Heinkel He 46

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The Heinkel He 46 was a short-range reconnaissance and army co-operation aircraft that was designed as a biplane but entered service as a parasol wing monoplane. It was one of a number of Heinkel aircraft designed in the early 1930s, before Hitler came to power, before becoming important in the newly public Luftwaffe.

The first prototype, the He 46a, was an unequal-span single-bay biplane with a small lower wing. It was otherwise a conventional biplane, with a metal framework and fabric covering, and a slightly swept back upper wing, powered by a 450hp Siemens-built Bristol Jupiter radial engine.

The He 46a made its maiden flight late in 1931, and was followed early in 1932 by the He 46b. The aircraft handled well, but the small lower wing restricted the downward view, a major handicap in a reconnaissance aircraft, and so it was decided to change the aircraft into a parasol monoplane. The lower wing was removed, and the upper wing was increased in length by 8ft 2 ½ in, and attached to the fuselage with strut-braces. The He 46a was also given a more powerful engine, the 660hp Siemens SAM 22B (later Bramo 322B) nine-cylinder radial.

A third prototype followed in 1932, the He 46c, with the more powerful Seimens engine, the monoplane configuration, normal operational equipment and a single 7.9mm MG 15 machine gun mounted in the rear cockpit.

Production began with the He 46C-1. This was similar to the 46c, but with the ability to carry either a camera or 440lb of small bombs under the rear cockpit. This was followed by six pre-production He 46D-0s, with a number of minor changes, and by the He 46E-1, which introduced a NACA engine cowling that increased maximum speed by 16mph but that made maintenance rather more difficult and was often removed. A small number of He 46Fs were built, powered by the 560hp Armstrong Siddeley Panther, and were used by training units.

A small number of aircraft were produced for export. Eighteen He 46C-2s (C-1s but with engine cowling) went to Bulgaria, while Hungary received a number of He 47E-2s.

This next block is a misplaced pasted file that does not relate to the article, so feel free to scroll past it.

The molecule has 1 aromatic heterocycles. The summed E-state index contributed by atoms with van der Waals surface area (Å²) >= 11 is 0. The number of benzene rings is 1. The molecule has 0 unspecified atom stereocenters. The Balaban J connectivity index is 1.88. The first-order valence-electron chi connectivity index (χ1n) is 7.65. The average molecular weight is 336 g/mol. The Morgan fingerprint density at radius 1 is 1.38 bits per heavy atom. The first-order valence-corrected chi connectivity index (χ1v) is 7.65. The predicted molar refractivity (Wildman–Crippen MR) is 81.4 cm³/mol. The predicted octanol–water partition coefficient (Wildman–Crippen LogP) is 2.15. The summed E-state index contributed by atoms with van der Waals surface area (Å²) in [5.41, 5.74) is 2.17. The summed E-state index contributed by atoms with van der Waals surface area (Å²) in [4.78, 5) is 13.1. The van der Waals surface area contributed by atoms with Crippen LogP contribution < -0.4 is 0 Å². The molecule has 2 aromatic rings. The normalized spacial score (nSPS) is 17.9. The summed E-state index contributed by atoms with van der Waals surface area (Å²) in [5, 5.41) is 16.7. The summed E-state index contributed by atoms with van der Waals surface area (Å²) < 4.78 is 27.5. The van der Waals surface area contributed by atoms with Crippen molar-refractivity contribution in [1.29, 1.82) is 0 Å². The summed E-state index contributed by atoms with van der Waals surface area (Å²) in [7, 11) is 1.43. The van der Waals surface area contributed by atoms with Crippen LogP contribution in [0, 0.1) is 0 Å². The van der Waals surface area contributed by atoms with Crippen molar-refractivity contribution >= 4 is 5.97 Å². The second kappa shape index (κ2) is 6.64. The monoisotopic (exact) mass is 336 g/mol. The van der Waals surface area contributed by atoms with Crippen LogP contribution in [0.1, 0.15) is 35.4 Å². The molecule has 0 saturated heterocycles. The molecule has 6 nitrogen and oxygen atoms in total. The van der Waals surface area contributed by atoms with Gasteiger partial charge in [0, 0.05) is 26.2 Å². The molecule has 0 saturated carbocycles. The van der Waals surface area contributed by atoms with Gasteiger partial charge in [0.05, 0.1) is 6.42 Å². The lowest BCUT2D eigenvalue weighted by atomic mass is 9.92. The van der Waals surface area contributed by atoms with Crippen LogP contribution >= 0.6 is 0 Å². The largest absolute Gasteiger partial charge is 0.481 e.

A total of 478 He 46s were built, 200 by Heinkel, 83 by MIAG, 24 by Gotha and 12 by Fieseler. Production ran from 1933 until 1936.

By the time production finished in 1936 the He 46 was the main equipment of the Luftwaffe's Auflärungsstaffeln (H), but early in 1938 it began to be replaced by the Henschel Hs 126A-1. A few were still in use in September 1939, and saw service in Poland. A final period of front-line service came in 1943, when a shortage of more suitable aircraft meant that the Luftwaffe was forced to use a number of He 46s on night harassment missions on the Eastern Front.

The He 46 also saw service in Spain, twenty He 46C-1s being sent there in September 1938. The Hungarian aircraft took part in the invasion of the Soviet Union in 1941, equipping the 1st Short-Range Reconnaissance Squadron, and with the 3/2 Short-Range Reconnaissance Squadron in 1942. The Hungarian aircraft were also used as bombers, before being replaced with the Focke-Wulfe 189 during 1943.

Engine: Siemens SAM 22B
Power: 660hp
Crew: 2
Wing span: 45ft 11 1/4in
Length: 31ft 2in
Height:
Empty weight: 3,892lb
Loaded weight: 5,071lb
Max Speed: 155mph
Cruising Speed: 130mph at sea level
Service Ceiling: 19,680ft
Range: 621 miles
Climb to 3,280ft: 2.6 minutes
Armament: One 7.92mm MG 15 machine-gun
Bomb-load: Twenty 22lb/ 10kg bombs carried internally.

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How to cite this article: Rickard, J (20 November 2009), Heinkel He 46 , http://www.historyofwar.org/articles/weapons_heinkel_he_46.html

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